We've seen the AI solution that was built for legal firms to read through legal precedents and analyze and help, right?
Where it just created fake cases and you reference those fake cases in real cases and the AI was disbarred virtually, and there was a lot of punitive action taken upon that law firm.
So, Microsoft addressed this with the most elegant solution possible. “What if we just cited references?”
So each one of these statements develops a comprehensive backup plan. This involves periodically creating or updating one or more copies. Well, notice that when I hover over it, it's hyperlinked. And so, I can see that this is an article from IBM, a relatively reliable source of information around cloud and computing. And I have the opportunity, well, if I don't think that this is exactly right or maybe it was a misaligned analysis, I can go look at the source material.
OpenAI and ChatGPT just does not do that, at least not yet. And so because of that, when we query ChatGPT or any other generative AI model that's specific around large language, we don't know how reputable the reference material that it found to give us the answer is.
And as we know, the internet is an amazing, amazing place full of all of the known full of all of Well, it's full of a ton of great information and a ton of bad information.
And ChatGPT doesn't know which one is better. Copilot doesn't really either, but at least with Copilot, they are giving you the sources so you can make that judgment call yourself.
So that's Bing Chat and then with M365 Copilot…
Kelly Paletta: Here comes the good stuff, right? So this is the step that people don't have access to right now.
Austin Hampton: Exactly. And so while Bing chat uses the internet as our dataset, Copilot uses the data that is within my Microsoft environment that I have access to as the dataset.
I have the ability to see what's new from different people in my organization to get caught up on Teams messages or emails if I've been out of office for a few days.
I can quickly come in here, select a person and get key updates. I can ask for key info from different files that I have in OneDrive.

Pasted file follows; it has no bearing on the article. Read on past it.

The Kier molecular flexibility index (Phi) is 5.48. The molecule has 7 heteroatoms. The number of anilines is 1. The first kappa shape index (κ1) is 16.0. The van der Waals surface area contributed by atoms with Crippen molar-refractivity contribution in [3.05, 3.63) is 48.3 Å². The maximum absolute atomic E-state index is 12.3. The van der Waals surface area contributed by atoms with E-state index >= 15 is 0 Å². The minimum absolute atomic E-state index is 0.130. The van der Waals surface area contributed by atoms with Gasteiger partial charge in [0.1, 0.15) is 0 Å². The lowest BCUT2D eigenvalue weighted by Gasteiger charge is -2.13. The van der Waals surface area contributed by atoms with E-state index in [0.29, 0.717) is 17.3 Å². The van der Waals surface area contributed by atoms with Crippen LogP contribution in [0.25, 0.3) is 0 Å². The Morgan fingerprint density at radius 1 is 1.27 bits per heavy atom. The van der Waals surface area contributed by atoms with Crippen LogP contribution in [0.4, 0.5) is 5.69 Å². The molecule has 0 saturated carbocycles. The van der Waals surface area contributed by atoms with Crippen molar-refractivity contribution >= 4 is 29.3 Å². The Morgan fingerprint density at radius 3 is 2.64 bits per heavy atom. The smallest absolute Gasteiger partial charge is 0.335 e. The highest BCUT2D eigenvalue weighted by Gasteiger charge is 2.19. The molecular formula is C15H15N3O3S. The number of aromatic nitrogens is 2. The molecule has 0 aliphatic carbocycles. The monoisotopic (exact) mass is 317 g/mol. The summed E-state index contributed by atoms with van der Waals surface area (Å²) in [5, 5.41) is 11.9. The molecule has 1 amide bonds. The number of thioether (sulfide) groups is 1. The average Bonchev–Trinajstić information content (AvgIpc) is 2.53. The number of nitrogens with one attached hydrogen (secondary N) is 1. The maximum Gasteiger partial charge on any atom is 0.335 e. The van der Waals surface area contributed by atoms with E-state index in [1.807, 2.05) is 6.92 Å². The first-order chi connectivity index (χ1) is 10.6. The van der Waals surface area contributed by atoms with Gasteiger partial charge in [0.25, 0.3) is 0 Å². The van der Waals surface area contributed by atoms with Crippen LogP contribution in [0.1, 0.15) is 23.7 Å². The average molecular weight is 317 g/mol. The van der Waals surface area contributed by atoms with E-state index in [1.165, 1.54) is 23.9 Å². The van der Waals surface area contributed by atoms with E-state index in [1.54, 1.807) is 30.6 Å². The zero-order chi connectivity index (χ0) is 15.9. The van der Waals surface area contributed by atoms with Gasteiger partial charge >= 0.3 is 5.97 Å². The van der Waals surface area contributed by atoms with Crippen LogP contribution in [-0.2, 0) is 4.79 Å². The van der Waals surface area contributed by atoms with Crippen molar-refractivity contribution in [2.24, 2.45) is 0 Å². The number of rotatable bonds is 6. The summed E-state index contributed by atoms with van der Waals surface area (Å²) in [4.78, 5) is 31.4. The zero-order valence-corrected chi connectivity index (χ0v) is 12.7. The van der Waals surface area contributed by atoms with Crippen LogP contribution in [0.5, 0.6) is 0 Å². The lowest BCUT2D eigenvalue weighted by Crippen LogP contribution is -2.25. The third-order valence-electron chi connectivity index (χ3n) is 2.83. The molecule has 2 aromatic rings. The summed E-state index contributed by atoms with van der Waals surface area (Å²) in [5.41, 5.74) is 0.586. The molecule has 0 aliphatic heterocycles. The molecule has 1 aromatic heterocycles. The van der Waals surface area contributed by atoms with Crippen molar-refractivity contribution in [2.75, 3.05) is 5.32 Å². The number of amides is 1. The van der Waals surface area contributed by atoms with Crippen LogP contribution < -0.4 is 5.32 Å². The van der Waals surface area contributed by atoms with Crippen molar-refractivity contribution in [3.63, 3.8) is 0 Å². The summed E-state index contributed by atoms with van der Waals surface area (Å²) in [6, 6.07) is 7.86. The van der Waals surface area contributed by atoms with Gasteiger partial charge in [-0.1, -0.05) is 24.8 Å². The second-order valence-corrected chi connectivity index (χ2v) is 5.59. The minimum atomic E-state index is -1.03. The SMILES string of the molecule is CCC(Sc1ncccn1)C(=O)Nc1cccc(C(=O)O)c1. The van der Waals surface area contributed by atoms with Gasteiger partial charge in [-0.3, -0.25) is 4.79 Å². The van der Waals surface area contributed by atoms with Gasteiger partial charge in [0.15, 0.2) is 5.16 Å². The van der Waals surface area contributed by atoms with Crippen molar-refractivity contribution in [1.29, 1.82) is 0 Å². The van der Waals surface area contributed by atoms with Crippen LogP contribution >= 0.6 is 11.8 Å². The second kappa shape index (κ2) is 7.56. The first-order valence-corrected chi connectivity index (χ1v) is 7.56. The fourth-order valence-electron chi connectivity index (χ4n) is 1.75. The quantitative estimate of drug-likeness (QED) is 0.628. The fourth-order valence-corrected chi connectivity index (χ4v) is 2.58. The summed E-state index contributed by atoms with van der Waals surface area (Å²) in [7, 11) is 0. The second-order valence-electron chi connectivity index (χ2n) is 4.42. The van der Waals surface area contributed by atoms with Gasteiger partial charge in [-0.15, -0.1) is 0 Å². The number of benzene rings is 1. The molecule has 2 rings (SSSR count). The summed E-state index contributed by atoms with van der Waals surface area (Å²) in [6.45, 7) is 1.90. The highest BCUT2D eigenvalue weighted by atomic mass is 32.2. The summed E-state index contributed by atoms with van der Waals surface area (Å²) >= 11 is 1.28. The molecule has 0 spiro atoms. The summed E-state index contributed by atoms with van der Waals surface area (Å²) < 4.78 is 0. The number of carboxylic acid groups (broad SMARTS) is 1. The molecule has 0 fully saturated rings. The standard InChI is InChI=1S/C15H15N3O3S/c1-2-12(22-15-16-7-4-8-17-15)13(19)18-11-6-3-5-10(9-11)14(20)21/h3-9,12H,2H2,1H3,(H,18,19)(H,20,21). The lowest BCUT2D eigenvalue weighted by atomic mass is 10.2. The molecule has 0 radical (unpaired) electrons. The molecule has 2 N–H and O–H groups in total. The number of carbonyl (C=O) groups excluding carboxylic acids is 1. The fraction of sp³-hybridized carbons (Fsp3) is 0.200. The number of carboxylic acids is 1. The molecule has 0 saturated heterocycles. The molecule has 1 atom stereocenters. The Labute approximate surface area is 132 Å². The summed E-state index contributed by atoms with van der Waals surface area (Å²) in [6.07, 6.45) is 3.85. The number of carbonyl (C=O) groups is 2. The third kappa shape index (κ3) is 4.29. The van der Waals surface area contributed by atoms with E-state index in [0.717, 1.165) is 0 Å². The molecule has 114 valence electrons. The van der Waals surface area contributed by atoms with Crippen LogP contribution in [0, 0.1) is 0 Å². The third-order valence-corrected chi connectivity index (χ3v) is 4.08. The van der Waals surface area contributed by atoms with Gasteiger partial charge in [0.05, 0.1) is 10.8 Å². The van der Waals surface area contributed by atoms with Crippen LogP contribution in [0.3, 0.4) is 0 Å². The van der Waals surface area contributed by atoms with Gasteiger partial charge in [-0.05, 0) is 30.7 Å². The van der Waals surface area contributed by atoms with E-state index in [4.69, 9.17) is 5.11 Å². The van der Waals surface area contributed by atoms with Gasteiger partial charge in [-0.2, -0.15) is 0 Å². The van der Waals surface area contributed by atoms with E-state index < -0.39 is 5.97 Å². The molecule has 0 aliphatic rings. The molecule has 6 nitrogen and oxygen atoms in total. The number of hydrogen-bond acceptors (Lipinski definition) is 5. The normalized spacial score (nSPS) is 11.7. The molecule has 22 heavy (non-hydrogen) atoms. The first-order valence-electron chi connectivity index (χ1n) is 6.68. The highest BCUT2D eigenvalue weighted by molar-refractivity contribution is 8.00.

I can ask it to draft an FAQ based off of a document.
I'll use this one as an example, since we already showed the Security Awareness Training course summary.
Kelly Paletta: Wow!
Austin Hampton: While Bing Chat and Bing Chat Enterprise give us access to information that we don't have, Microsoft Copilot gives us information access to information that we already have and it helps us analyze it.
It helps us aggregate it, helps us make better decisions faster.
Kelly Paletta: Right.
I'm gonna address a question that came up and I think this was when you're demonstrating Bing Chat Enterprise and the question was, “Is this essentially the same as Chat GPT except it doesn't save prompts?”
Bing Chat Enterprise kind of is. I mean, that's the protection. One is that it doesn't save your prompts. The other is that it gives you citation information, but Microsoft 365 Copilot uses that same artificial intelligent assistant, but it's trained on your data and that's a significant difference between ChatGPT.
And it's secured the same way that your computing environment is secured.
So for example, for me as a sales rep, I often get our requests for proposals and they are extremely laborious to complete.
They all seem to ask the same 40 questions 40 different ways. If I could train an AI assistant to look at all the proposals that I've written before and answer each of those questions either individually or collectively based on how I've answered them in the past, it would save me a tremendous amount of time.
And it would not be using just general information that's out on the web, it would be using information that is specific to my organization that lives within my tenant that is otherwise, protected and secure and of concern to my organization.
Kind of speaking over you there Austin but..
Austin Hampton: Oh no, you're all good. You made me just think of a really good thing I wanna demo here.
Kelly Paletta: And the last question Dave asked, "Can we just talk about the capabilities of Copilot instead of trying to compare it to Chat GPT?"
Sure. But it at the root it is Chat GPT though because Microsoft has invested in OpenAI and they have integrated literally that tool into their products but in a way that's protected and that's trained on your data.
But anyway, go ahead with what you were going to say.
Austin Hampton: Oh, no, that was, that was it. I was, I was gonna say that. It's fair to compare it, but if we were to peel back all the layers and we just looked at the ones and zeros, they are identical pieces of software.